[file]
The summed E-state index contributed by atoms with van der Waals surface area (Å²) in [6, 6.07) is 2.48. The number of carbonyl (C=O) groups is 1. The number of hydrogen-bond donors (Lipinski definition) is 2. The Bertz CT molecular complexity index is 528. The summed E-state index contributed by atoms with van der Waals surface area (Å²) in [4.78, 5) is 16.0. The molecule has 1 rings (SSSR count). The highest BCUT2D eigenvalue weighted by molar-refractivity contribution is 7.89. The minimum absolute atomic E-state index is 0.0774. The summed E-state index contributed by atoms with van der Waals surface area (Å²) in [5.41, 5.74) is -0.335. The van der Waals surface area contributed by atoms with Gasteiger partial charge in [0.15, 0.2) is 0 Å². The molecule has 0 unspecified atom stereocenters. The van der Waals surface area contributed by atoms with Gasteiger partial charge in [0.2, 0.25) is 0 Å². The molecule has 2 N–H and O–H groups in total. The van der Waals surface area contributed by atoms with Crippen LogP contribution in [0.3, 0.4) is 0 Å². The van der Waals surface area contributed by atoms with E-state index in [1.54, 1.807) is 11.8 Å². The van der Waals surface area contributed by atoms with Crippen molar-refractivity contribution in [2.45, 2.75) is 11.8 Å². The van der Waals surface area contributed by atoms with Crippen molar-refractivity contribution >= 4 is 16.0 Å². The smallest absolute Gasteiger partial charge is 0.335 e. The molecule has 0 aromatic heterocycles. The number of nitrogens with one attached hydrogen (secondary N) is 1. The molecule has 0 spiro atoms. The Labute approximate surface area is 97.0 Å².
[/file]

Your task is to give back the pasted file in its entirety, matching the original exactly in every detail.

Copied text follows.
The summed E-state index contributed by atoms with van der Waals surface area (Å²) in [6, 6.07) is 2.48. The number of carbonyl (C=O) groups is 1. The number of hydrogen-bond donors (Lipinski definition) is 2. The Bertz CT molecular complexity index is 528. The summed E-state index contributed by atoms with van der Waals surface area (Å²) in [4.78, 5) is 16.0. The molecule has 1 rings (SSSR count). The highest BCUT2D eigenvalue weighted by molar-refractivity contribution is 7.89. The minimum absolute atomic E-state index is 0.0774. The summed E-state index contributed by atoms with van der Waals surface area (Å²) in [5.41, 5.74) is -0.335. The van der Waals surface area contributed by atoms with Gasteiger partial charge in [0.15, 0.2) is 0 Å². The molecule has 0 unspecified atom stereocenters. The van der Waals surface area contributed by atoms with Gasteiger partial charge in [0.2, 0.25) is 0 Å². The molecule has 2 N–H and O–H groups in total. The van der Waals surface area contributed by atoms with Crippen LogP contribution in [0.3, 0.4) is 0 Å². The van der Waals surface area contributed by atoms with E-state index in [1.54, 1.807) is 11.8 Å². The van der Waals surface area contributed by atoms with Crippen molar-refractivity contribution in [2.45, 2.75) is 11.8 Å². The van der Waals surface area contributed by atoms with Crippen molar-refractivity contribution >= 4 is 16.0 Å². The smallest absolute Gasteiger partial charge is 0.335 e. The molecule has 0 aromatic heterocycles. The number of nitrogens with one attached hydrogen (secondary N) is 1. The molecule has 0 spiro atoms. The Labute approximate surface area is 97.0 Å².